Trailer Lights Not Working...Stumped

Discussion in 'Boat Yard Basics' started by rkmurphy, Apr 8, 2014.

  1. rkmurphy

    rkmurphy Well-Known Member

    Hey all. I have a trailer that is about 6 months old and the lights quit working this weekend. I noticed that the tail lights weren't coming on but the break lights and turn signals were working. I figured it was the 7 to 4 adapter since the lights and wiring still look brand new (no corrosion) so I went ahead and got a new adapter. Tried the new adapter out tonight and I now have no lights. Tried the "old" adapter and still no lights. I checked the bulbs and they, too, look brand new. No corrosion on the plug or anything. I reconnected the ground wires and all of that...still same deal. I'm completely stumped.

    I'd like to avoid the standard AppleCare answer of "just replace it" or rewiring so any incite you could provide would be great. I'm hoping it's something simple.

    Thanks all!
     
  2. Brett

    Brett > PRO STAFF <

    Check your ground wire from the trailer to the vehicle.
    Check the fuse to the trailer relay power supply.
    Make sure the relay to the trailer lights hasn't died.
    Many new vehicles require a relay for the trailer lights
    as the voltage needed is too great for the wiring installed in the vehicle.
    Had mine go on my truck a few months ago. Had to replace.

    RK, this is probably the handiest tool for 12volt testing.

    http://www.acehardware.com/product/index.jsp?productId=1378714&cp=2568443.2568455.2629358.1258951

    Cheap and effective. Tells you right away if the socket is getting juice,
    if the pigtail is getting juice, if the relay is doing it's job.
    Clamp to a ground on the vehicle and probe for the problem.
    If the mini-lite goes on ya got juice, if it don't ya' know right away.
     

  3. rkmurphy

    rkmurphy Well-Known Member

    Thanks Brett. I don't think that's the issue, though. My adapter has indicator lights so I know the adapter is getting power. I guess I should have mentioned that before.
     
  4. DuckNut

    DuckNut Brandon, FL

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    Murph- stop by my house tomorrow on your way home from work and plug into mine and see how it works on my trailer. If it works properly, then that will eliminate a lot of possibilities.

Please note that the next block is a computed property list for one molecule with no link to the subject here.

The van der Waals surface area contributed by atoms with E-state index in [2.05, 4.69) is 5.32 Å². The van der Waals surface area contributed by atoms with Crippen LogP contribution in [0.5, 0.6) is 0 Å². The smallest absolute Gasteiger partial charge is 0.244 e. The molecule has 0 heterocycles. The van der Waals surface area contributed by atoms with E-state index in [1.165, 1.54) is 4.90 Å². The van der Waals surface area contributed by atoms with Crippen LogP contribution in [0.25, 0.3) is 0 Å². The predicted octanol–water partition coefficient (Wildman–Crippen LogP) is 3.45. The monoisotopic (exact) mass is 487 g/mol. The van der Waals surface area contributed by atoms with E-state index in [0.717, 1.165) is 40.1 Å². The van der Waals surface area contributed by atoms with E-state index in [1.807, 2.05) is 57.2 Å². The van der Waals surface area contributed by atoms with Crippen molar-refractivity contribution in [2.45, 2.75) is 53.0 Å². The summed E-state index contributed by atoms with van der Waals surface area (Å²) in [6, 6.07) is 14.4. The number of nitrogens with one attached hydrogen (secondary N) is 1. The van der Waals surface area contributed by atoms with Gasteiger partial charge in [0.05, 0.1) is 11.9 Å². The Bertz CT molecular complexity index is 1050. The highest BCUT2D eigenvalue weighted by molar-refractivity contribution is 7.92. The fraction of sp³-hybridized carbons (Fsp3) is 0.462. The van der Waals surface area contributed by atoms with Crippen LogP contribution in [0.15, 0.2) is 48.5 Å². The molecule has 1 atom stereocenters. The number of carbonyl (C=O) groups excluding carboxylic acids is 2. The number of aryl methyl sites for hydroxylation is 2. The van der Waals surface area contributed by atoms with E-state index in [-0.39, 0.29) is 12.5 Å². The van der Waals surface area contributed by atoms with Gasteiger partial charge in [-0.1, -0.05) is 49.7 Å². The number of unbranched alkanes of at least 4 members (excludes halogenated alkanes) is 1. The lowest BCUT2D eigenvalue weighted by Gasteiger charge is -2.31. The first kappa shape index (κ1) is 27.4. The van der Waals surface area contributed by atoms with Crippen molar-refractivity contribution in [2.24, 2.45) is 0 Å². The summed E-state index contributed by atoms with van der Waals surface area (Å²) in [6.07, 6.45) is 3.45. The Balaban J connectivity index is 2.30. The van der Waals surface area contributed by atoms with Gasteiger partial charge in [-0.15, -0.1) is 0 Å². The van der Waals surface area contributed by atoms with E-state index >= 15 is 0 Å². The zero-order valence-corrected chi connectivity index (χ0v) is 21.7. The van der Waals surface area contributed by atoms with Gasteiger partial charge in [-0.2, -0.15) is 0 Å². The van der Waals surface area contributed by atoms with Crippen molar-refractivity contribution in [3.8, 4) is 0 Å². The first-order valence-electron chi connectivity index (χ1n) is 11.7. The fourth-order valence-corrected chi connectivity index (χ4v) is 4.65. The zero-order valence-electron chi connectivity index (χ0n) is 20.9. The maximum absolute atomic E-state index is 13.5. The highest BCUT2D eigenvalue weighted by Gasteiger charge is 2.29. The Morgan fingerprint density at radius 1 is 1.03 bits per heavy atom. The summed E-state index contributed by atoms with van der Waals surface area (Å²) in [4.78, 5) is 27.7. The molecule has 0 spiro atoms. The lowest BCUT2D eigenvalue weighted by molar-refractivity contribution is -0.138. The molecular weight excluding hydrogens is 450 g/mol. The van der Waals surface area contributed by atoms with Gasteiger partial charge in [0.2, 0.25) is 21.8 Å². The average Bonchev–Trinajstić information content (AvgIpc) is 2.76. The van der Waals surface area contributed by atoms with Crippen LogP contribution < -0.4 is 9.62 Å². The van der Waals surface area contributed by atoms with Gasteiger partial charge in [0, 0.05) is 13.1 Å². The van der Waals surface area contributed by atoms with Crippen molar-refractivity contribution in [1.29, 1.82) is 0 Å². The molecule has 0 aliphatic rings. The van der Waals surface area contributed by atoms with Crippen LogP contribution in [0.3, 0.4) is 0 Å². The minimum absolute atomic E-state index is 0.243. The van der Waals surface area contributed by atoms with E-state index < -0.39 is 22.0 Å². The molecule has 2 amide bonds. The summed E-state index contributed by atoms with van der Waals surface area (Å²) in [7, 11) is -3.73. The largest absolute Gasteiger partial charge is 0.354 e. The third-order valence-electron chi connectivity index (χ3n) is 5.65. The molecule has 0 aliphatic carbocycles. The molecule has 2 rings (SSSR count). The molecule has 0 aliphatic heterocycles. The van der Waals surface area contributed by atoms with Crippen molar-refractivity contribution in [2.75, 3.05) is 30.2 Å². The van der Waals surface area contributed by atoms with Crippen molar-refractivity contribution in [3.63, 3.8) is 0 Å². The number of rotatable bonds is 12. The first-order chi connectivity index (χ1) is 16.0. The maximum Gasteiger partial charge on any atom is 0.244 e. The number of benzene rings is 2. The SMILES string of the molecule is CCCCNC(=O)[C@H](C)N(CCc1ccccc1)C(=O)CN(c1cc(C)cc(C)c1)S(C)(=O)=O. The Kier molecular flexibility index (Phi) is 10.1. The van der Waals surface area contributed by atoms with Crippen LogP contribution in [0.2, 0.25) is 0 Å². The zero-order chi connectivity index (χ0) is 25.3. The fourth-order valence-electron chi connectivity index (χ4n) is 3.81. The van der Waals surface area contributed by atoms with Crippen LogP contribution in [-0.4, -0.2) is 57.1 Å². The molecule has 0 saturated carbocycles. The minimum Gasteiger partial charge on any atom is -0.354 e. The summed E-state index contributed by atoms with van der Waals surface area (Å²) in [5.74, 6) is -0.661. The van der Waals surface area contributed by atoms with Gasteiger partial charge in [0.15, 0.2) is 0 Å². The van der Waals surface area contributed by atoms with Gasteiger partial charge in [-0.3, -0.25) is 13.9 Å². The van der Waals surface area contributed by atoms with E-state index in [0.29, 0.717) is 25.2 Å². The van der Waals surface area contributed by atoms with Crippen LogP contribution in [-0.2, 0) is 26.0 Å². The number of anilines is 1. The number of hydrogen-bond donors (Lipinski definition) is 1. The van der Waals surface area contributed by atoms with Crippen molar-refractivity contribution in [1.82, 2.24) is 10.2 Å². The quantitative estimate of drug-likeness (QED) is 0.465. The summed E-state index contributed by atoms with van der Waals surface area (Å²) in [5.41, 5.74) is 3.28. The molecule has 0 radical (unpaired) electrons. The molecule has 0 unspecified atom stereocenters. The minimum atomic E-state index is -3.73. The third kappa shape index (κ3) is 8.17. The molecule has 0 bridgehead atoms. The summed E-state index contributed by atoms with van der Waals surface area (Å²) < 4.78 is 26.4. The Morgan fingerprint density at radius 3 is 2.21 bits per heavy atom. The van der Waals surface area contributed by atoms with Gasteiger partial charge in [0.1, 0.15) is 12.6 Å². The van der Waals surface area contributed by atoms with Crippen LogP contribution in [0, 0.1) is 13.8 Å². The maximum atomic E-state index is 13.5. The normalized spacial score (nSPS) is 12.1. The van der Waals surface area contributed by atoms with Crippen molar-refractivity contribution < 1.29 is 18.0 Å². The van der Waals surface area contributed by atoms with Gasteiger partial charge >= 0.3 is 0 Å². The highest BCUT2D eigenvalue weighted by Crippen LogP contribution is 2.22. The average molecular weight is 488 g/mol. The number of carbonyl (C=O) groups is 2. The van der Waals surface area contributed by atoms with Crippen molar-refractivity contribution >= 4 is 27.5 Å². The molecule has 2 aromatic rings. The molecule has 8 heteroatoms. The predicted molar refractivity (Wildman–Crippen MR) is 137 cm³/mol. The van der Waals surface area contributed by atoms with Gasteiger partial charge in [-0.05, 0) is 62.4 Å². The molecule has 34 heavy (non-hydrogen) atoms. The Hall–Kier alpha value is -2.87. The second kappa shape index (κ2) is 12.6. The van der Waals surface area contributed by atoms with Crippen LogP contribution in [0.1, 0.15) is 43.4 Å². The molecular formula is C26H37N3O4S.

5. mark_gardner

    mark_gardner I Love microskiff.com!

    Sounds like a bad ground, grounding thru the trailer frame is common but not very efficient imo because there are several places in the hitch that arent always a solid contact so your best to have a dedicated ground installed assuming you dont already have one. I wad riding behind a truck and trailer the other day and every time he hit a bump the trailer lights would flicker off because he was using the trailer frame to ground to the tow vehicle
     
  6. lemaymiami

    lemaymiami Well-Known Member

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    Yes, the ground is the most common problem with trailer lights (or any 12v. accessory circuit...). Next up are the various fuse relays. My Chevy truck (Silverado, 2006) actually has more than one fuse that controls trailer lights so you want to take a moment with your owners manual and find out exactly which fuses to check (modern tech can be a pain....).

    Now for your wiring runs. The brown wire on each side of your trailer controls your running/parking lights. The green wire is your right side brake/turn, the yellow is your left side... I just spent a few hours finding and fixing a break in one little brown wire up inside the channel where you couldn't see it... lots of fun. Here are the basics, though... 12v runs have to make a complete circle (all the way out and all the way back for any light to work). So an inexpensive multi-meter is a must have before you start replacing parts and hoping that fixes your problem. The first thing I want to know is whether I've got power where the lights are. Turn on your lights then touch the rod lead to the end of the wire and touch the black lead to ground (with the multi-meter set to 10volts so the needle will jump all the way over if you've got power..). NO POWER, then you start from the plug in on your vehicle and check each stage to see if you have power, the vehicle's plug, then your adaptor, etc.

    The last really helpful thing your meter can do for you is to set it on the ohms setting and touch red lead to black lead. The needle should go all the way to 100%. Now touch one probe (either red or black to one end of any wire -then touch the other end to the other end of that same wire. If the meter goes to 100% it's a good wire. Now you have the means to check any wire for breaks and to check any junction to see if juice is getting through... I'm no great technician but with a basic small multi-meter you can hunt down and isolate any wiring problem with just these two features. Hope this helps...